C., Fengling, W., and Hong, W., Te
infuence of the predesilication temperature
of bauxite slurry on the sedimentation of red
mud and the utilization of which in alumina
production, Light Metals, (1994), pp. 133-
136.
6. Li, S.-M., Ge, L.-Y., and Zeng, X.-Q., Te
simulation experiment about silica to the
settling of red mud separation process, Ziran
Kexueban, Vol. 36, No. 3 (2007), pp. 18-20.
7. Dai, Q., Spitzer, D., Heitner, H.I., and Chen,
H.-L.T., Use of silicon-containing polymers
to improve red mud focculation in the Bayer
process, US Patent Application 2008/0257827
A1, (2008).
8. Davis, M., Dai, Q., Chen, H.-L.T., and
Taylor, M., New Polymers for Improved
Flocculation of High DSP-Containing Muds,
Light Metals, (2010), pp. 57-61.
9. Heitner, H.I., Foster, T., and Panzer, H.P.,
"Mining Applications" (Encyclopedia of
Polymer Science and Engineering, 2nd Ed.,
Vol. 9, 1987), p. 824.
M. Soderslrom, T. 8ednarski, H. Yanez, A. Solo, L. Kamenelzky and V. Cocalia
The Inhibition of Vishnevite Scale in Chinese
Refineries Using MAX HT

550 Scale Inhibitor


28
Qi Dai, John Carr, Frank Kula, Jerome OKeefe - Slamlord, CT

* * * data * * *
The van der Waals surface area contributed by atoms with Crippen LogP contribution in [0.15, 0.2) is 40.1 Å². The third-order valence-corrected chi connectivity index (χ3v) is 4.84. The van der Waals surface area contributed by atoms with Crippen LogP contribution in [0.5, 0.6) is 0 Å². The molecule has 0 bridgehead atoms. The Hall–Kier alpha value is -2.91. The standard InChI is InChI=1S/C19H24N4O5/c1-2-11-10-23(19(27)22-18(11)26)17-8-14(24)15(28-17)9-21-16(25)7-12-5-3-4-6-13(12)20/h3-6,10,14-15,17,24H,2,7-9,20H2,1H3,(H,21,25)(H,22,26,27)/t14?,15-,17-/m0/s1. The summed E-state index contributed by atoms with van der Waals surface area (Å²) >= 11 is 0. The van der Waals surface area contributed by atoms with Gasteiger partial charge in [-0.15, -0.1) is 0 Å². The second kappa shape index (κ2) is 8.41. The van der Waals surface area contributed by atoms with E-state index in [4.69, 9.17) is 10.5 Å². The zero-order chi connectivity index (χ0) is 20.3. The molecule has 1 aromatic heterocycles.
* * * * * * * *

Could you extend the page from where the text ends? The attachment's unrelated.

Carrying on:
Introduction
Silica present in bauxite dissolves under Bayer
alumina digestion conditions and subsequently
precipitates as a sodium aluminosilicate,
desilication product (DSP). Tis precipitation
occurs as scaling on the inside of the heat exchange
tubes and causes signifcant loss of heat transfer.
Te impact of scale and options for dealing with
the scaling problem is well documented
[1,2]
. Te
current method to clean the heater tubes is a
combination of acid and mechanical cleaning that
is unsatisfactory from an economical, safety, and
efciency perspective
[3]
.
In 2004, Cytec developed the MAX HT
technology to prevent the aluminosilicate
scale growth in refnery evaporators and heat
exchangers
[4]
. Since then MAX HT has successfully
eliminated the formation of sodalite scale under
various process conditions
[2,3,5,6]
. Tis technology
was originally limited to double stream refneries,
becoming inefective at high solids (single stream)
and low solids conditions. A second generation
product, MAX HT 550, was developed that was
shown to work more robustly at low solid levels
encountered in some double stream refneries
[7, 8]
.
Te efectiveness of MAX HT is infuenced
by the type of scale (mineralogy) formed at a
particular refnery. Development work focused on
inhibiting sodalite scale that is prevalent in many
Bayer plants. When scale other than sodalite is
predominant, MAX HT technology may have
reduced efectiveness requiring increased dosages
to inhibit scale formation. Te tendency and type
of aluminosilicate scale to form in a particular
refnery will depend on a wide variety of factors,
related primarily to the type of bauxite and process
conditions. Table 1 shows some characteristics of
the scales in various regions of the world. Chinese
refneries have been shown to form vishnevite type
scale instead of sodalite or cancrinite commonly